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More to science than war

Yesterday evening, Niall Ferguson presented the second part of Civilization on Channel 4, a companion to his new book of the same title. Starting in the 15th century, when the Asian countries were much more developed than those in Europe, he focuses on what he terms six killer apps that brought the West to its position of global dominance, and why the development, or downloading, of these apps elsewhere more recently will likely mean the decline of this dominance, to be passed out particularly by China.

Ferguson could possibly be described as a Westernist, and in its broad scope, it is an ideology that I could comfortably identify with. But it has two strands, two ways we can emphasize its value. I see the Enlightenment project that slowly led to the growth of free inquiry, individual ingenuity and self-government, against subjection to the general will, as something to be proud of, while cognisant of the difficulties in achieving this along the way. It is also something we should be happy to export, because of our sense of common feeling for our fellow man. Unfortunately, as Ferguson presented the case, its value seems to rest in the case that one of our own, a Western country with individualist values, whether it be Prussia, Great Britain or the United States in a given century, is number one.

Yesterday’s segment was ostensibly on the subject of science. I was looking forward to an expostulation of the development of the scientific enlightenment, the great stories of the correspondence between scientists across the Continent, and the series of their inventions and discoveries. We could follow through to the wonders of the modern world, how much our standard of living has improved through a series of inventions, even how much we can do with a small handheld device these days, and how that depended on a culture of discovery through the centuries. Though I have had no education in science beyond taking physics and chemistry for the Leaving Cert, it is something I maintain a small interest in. My idea of a date has been to go to an amateur production of the life of Galileo.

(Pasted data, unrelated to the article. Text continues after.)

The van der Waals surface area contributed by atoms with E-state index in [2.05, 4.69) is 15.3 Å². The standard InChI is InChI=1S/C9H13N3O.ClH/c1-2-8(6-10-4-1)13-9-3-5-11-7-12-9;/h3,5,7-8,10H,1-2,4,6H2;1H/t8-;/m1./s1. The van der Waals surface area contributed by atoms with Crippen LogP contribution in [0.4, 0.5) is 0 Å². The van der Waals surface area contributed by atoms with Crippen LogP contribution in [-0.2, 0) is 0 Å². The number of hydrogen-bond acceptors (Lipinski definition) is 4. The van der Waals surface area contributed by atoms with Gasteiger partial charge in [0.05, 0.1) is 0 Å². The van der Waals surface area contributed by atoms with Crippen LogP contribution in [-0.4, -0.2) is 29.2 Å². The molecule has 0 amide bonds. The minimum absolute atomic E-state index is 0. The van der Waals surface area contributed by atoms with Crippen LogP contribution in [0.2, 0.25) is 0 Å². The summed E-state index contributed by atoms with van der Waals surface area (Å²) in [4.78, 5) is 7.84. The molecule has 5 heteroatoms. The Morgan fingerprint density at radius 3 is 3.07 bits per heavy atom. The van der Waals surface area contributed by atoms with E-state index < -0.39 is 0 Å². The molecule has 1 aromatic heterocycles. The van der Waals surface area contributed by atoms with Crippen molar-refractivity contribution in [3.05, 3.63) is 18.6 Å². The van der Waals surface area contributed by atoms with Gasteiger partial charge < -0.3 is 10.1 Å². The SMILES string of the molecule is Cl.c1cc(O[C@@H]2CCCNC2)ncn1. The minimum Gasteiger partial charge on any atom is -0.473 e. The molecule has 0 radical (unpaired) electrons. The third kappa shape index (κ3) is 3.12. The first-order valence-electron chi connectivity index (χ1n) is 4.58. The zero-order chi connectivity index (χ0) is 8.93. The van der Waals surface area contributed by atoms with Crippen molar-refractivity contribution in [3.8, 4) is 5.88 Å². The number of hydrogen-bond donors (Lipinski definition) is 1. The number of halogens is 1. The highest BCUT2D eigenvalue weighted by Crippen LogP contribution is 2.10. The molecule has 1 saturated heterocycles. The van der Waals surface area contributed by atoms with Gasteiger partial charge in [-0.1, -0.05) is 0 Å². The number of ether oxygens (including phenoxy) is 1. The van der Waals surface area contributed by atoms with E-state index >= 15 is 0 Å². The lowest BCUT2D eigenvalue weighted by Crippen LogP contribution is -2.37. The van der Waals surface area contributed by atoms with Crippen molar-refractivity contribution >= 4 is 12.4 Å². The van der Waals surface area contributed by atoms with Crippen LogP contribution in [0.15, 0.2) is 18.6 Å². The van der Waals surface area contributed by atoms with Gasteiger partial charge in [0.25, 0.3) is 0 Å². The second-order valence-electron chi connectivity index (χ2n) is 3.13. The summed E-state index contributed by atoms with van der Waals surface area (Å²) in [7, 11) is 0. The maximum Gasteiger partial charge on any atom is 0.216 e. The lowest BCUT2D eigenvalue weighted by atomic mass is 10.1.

Instead, Hooke, Newton and Wren got no more than a cursory mention from Ferguson. What science seems to mean for him was the military advantage one nation had over another. He ended, with very little segway, with praise for the development science and innovation in Israel, besieged by its backward neighbours. Whatever positive developments in the country, the state of Israel cannot be seen as the epitome of Western civilization today. The rights and wrongs of this question could not have been explained in the ten minutes he had left for himself, but the situation there is tied to one of the negatives of Western civilization, the idea that those in more nomadic, less technological societies, without our concept of property, can be relocated without compunction. This was true before of the Enlightened Revolutionary American colonists, most of whom felt free to relocate native tribes further west, not to mention the stain of colonization throughout past centuries by Europeans.

Not that we should feel obliged to continually apologize for a whole list of grievances when we devote books and programs on great historical developments, but to touch on a continuing part of the harmful part of the legacy and assume Westerners must be on the side of Israel shows poor judgement in trying to convince viewers of the value of Western dominance.

He also glosses over the difficulties scientists had at times faced with a comment that religion was by then less of a obstructive force. Just as in the history of political liberty, part of the glory is in the struggle. To appreciate the historical importance of the era of the Royal Society, we should be conscious of the execution of Giordano Bruno in the 16th century and imprisonment of Galileo Galilei in the 17th century for their work on the cosmos.

Let us celebrate the developments of science, for its practical impact on the daily lives of so many across the world, and for the glorious fact that we know so much about the world, from the working of an atom to the development of species and the nature of far-off galaxies. We do need to guard ourselves against undue skepticism of science, and reminding ourselves of this legacy is dearly valuable. But the noble part of this legacy is the increase of our knowledge, not national advantage.

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